North East Wales

Second coroner in warning over hospital delays risking lives

Megan Evans Image copyright Family photo
Image caption Megan Evans, 93, was not seen by a consultant until nearly 11 hours after her fall outside her home in January, her inquest heard

A second coroner has issued a warning over ambulance and hospital delays risking lives after hearing the inquest of a woman, 93, who died after lying on a path for three hours in winter.

North Wales senior coroner John Gittins said such problems were continuing despite previous alarms being raised.

Mr Gittins told Betsi Cadwaladr Health Board and Welsh Ambulance Service to take action after Megan Evans' death.

Health officials said they will respond to the concerns raised in a report.

Mr Gittins published his "Report to Prevent Future Deaths", following the death of Miss Evans on 5 February 2018, two weeks after she fell outside her home in Mold, Flintshire.

He recorded a verdict of accidental death in June with the causes of death being hospital-acquired pneumonia and a broken hip.

Image caption Miss Evans was taken Wrexham Maelor Hospital where there were delays in A&E

His report comes after David Pojur, assistant coroner for North Wales, wrote to the health board and ambulance service after the death of Ester Wood, 46.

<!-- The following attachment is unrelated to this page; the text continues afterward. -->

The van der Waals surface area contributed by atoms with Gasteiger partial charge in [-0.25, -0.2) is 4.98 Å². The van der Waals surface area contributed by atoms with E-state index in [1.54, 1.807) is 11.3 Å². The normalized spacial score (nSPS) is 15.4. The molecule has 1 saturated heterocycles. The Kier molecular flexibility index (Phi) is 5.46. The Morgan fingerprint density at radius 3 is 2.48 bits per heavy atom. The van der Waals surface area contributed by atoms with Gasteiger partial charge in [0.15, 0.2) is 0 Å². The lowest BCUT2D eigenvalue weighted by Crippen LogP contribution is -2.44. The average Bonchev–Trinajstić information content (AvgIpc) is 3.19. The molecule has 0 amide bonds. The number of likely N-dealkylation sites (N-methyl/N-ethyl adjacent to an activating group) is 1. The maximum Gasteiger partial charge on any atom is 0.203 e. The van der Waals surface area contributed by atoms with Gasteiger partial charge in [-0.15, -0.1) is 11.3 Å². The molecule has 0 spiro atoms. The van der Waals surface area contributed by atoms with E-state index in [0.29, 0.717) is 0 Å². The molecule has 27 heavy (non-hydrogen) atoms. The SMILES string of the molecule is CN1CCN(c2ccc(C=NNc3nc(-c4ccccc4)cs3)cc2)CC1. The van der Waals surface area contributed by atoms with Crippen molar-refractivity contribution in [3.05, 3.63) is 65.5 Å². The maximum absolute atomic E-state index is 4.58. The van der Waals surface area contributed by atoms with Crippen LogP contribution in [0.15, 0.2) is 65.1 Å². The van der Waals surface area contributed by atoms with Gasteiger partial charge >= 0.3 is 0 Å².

Ms Wood died after spending five hours in an ambulance before being admitted to Wrexham Maelor Hospital.

In both cases, health officials have until August to say what they plan to do.

In a joint statement on Miss Evans' case they said: "We are working together to address the concerns he has raised, and will respond to the coroner directly as outlined in his report."

Miss Evans' inquest heard she fell over on 22 January this year and an ambulance was called at 10:30 GMT but one did not arrive until 13:50.

She was later taken to Wrexham Maelor Hospital, arriving at 14:50.

But she was not taken into A&E for another six-and-a-half hours because it was busy, and was eventually seen by a consultant at 21:30.

Mr Gittins wrote: "As a consequence of the above the deceased... was not seen by the emergency department doctor until almost eleven hours after help was initially summonsed, although it cannot be said that these delays contributed to her death.

"During the course of the inquest the evidence revealed matters giving rise to concern. In my opinion there is a risk that future deaths will occur unless action is taken."

His concerns included both ambulance delays and admissions to A&E.

Mr Gittins said he had reported the problems "on numerous occasions" at previous inquests.

"Despite the above reports issued to the health board and ambulance service these problems continue to the present day and patients' lives are being placed at risk as a result," he added.

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